Off O‘ahu, between-year resighting rates were much lower than for the other three areas. The low resighting rate for O‘ahu resulted in an estimate of marked animals in the population (Table 3) that seems likely to be artificially high, given the estimate of 465 bottlenose dolphins for all the main Hawaiian islands, out to 140 km from shore, based on a large vessel line-transect survey (Barlow 2006). Although lower resighting rates may reflect a much larger population size off O‘ahu, there are several reasons why the low resighting rates (and large estimate of marked animals) off O‘ahu may be at least partly due to sampling biases/limitations. The sample size, in terms of the number of encounters, is smallest off O‘ahu (only 35% of the next largest sample of encounters, off Hawai‘i). The average number of individuals identified per encounter off O‘ahu (7.2) was almost twice that of Hawai‘i (3.7), and thus although the catalog sizes (the number of unique individuals) were almost the same for O‘ahu and the island of Hawai‘i (67 and 69 individuals, respectively), the potential for resightings is lower off O‘ahu. Although identifications were available from O‘ahu from three different years, 1 yr was represented by only a single opportunistic identification, thus effectively the O‘ahu sample only includes 2 yr. Encounters off O‘ahu were also spread over a much larger area than off Hawai‘i (median distance among encounter locations of 28.4 km off O‘ahu, vs. 12.4 km off Hawai‘i; Table 4), although the spread among encounters was similar to those off Kaua‘i/Ni‘ihau or the 4-islands. It is also possible that groups of bottlenose dolphins that were part of an open-ocean population were photo-identified, thus the low resighting rates reflect sampling of more than one population.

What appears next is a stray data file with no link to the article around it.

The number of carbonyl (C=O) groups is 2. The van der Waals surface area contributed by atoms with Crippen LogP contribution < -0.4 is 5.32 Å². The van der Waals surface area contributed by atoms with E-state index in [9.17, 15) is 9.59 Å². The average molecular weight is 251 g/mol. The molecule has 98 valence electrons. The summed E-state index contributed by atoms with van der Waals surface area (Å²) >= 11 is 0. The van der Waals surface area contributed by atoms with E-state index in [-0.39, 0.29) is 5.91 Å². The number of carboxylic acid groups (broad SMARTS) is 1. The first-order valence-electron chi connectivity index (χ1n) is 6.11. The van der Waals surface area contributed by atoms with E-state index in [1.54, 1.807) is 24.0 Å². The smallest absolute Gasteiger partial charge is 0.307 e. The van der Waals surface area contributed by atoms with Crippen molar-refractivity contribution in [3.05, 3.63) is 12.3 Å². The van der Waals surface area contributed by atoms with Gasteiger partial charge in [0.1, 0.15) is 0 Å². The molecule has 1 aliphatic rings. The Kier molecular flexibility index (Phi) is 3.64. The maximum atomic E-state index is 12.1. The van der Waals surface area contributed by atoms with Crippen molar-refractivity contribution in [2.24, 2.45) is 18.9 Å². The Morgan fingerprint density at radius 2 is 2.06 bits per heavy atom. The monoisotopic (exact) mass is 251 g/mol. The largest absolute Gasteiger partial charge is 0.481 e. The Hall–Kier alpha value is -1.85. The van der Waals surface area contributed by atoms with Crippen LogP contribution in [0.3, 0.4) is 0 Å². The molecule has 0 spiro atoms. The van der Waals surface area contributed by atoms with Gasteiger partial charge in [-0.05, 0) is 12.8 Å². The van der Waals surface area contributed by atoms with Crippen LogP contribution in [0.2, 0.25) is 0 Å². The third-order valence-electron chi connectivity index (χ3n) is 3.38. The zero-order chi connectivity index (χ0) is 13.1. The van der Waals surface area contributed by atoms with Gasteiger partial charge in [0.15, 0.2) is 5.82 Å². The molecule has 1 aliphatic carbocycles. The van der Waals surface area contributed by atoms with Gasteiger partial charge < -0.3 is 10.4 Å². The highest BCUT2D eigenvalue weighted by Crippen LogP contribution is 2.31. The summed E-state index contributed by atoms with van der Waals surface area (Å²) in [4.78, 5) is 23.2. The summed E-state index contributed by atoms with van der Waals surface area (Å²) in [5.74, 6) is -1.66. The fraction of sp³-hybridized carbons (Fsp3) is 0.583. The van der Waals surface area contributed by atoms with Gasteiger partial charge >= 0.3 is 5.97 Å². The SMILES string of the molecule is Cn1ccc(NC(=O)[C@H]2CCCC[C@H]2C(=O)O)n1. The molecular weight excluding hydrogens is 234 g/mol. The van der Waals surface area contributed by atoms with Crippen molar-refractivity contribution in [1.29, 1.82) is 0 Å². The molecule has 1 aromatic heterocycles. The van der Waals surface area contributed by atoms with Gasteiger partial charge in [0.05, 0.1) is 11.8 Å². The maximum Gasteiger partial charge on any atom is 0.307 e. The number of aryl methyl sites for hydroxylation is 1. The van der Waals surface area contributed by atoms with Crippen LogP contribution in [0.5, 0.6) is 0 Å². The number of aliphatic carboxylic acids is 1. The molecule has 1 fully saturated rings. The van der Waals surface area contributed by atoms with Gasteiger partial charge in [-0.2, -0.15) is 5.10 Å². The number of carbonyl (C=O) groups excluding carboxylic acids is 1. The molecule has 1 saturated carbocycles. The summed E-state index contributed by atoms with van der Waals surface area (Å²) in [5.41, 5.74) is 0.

The main Hawaiian islands are separated only by channels ranging from 11 to 112 km, with channels between islands from our four different study areas ranging from 44 to 112 km wide. With one sighting from the 4-island area on Penguin Bank, a shallow bank extending to the west from the island of Moloka‘i, and one sighting off the southeast tip of O‘ahu (Fig. 1), the shortest straight-line distance between encounters from different areas was only 34 km. Within areas, the maximum distance an individual was documented moving was 70.6 km. Although they were primarily found in the shallower parts of our study area, individuals were documented crossing the relatively shallow (<200 m) channels in the 4-islands area, as well as the deeper (∼700 m) channel between Kaua‘i and Ni‘ihau. Coastal bottlenose dolphins in California have been documented moving 670 km (Wells et al. 1990), while an individual offshore bottlenose dolphin in the western Atlantic moved over 2,000 km (Wells et al. 1999). Given such known dispersal abilities, the lack of movements among areas documented in our study is surprising.